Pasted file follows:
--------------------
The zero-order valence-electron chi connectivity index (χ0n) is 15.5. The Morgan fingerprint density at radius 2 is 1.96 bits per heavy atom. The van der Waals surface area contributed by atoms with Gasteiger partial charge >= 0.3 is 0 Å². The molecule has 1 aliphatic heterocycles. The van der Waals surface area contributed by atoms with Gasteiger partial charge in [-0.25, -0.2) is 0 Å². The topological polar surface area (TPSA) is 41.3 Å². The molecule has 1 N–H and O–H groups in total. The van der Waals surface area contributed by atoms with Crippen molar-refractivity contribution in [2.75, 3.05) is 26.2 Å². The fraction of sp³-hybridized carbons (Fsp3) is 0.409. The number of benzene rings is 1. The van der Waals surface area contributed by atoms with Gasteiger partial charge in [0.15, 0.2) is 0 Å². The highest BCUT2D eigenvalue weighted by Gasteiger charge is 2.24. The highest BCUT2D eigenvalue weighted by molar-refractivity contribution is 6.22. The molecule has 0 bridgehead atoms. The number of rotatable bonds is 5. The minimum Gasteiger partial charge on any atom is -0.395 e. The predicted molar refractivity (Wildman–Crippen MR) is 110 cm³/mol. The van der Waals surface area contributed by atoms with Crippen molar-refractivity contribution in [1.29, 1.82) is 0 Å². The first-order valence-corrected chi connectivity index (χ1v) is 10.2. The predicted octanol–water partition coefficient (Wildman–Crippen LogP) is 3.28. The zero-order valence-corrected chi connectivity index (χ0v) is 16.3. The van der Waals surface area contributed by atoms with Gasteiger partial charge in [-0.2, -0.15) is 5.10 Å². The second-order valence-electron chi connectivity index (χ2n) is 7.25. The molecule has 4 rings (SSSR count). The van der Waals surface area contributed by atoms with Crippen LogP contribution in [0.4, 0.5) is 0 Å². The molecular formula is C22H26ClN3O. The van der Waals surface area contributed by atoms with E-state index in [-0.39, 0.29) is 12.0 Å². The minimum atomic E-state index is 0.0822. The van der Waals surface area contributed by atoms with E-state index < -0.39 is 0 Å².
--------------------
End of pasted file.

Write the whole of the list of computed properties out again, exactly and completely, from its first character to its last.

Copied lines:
The zero-order valence-electron chi connectivity index (χ0n) is 15.5. The Morgan fingerprint density at radius 2 is 1.96 bits per heavy atom. The van der Waals surface area contributed by atoms with Gasteiger partial charge >= 0.3 is 0 Å². The molecule has 1 aliphatic heterocycles. The van der Waals surface area contributed by atoms with Gasteiger partial charge in [-0.25, -0.2) is 0 Å². The topological polar surface area (TPSA) is 41.3 Å². The molecule has 1 N–H and O–H groups in total. The van der Waals surface area contributed by atoms with Crippen molar-refractivity contribution in [2.75, 3.05) is 26.2 Å². The fraction of sp³-hybridized carbons (Fsp3) is 0.409. The number of benzene rings is 1. The van der Waals surface area contributed by atoms with Gasteiger partial charge in [0.15, 0.2) is 0 Å². The highest BCUT2D eigenvalue weighted by Gasteiger charge is 2.24. The highest BCUT2D eigenvalue weighted by molar-refractivity contribution is 6.22. The molecule has 0 bridgehead atoms. The number of rotatable bonds is 5. The minimum Gasteiger partial charge on any atom is -0.395 e. The predicted molar refractivity (Wildman–Crippen MR) is 110 cm³/mol. The van der Waals surface area contributed by atoms with Crippen molar-refractivity contribution in [1.29, 1.82) is 0 Å². The first-order valence-corrected chi connectivity index (χ1v) is 10.2. The predicted octanol–water partition coefficient (Wildman–Crippen LogP) is 3.28. The zero-order valence-corrected chi connectivity index (χ0v) is 16.3. The van der Waals surface area contributed by atoms with Gasteiger partial charge in [-0.2, -0.15) is 5.10 Å². The second-order valence-electron chi connectivity index (χ2n) is 7.25. The molecule has 4 rings (SSSR count). The van der Waals surface area contributed by atoms with Crippen LogP contribution in [0.4, 0.5) is 0 Å². The molecular formula is C22H26ClN3O. The van der Waals surface area contributed by atoms with E-state index in [-0.39, 0.29) is 12.0 Å². The minimum atomic E-state index is 0.0822. The van der Waals surface area contributed by atoms with E-state index < -0.39 is 0 Å².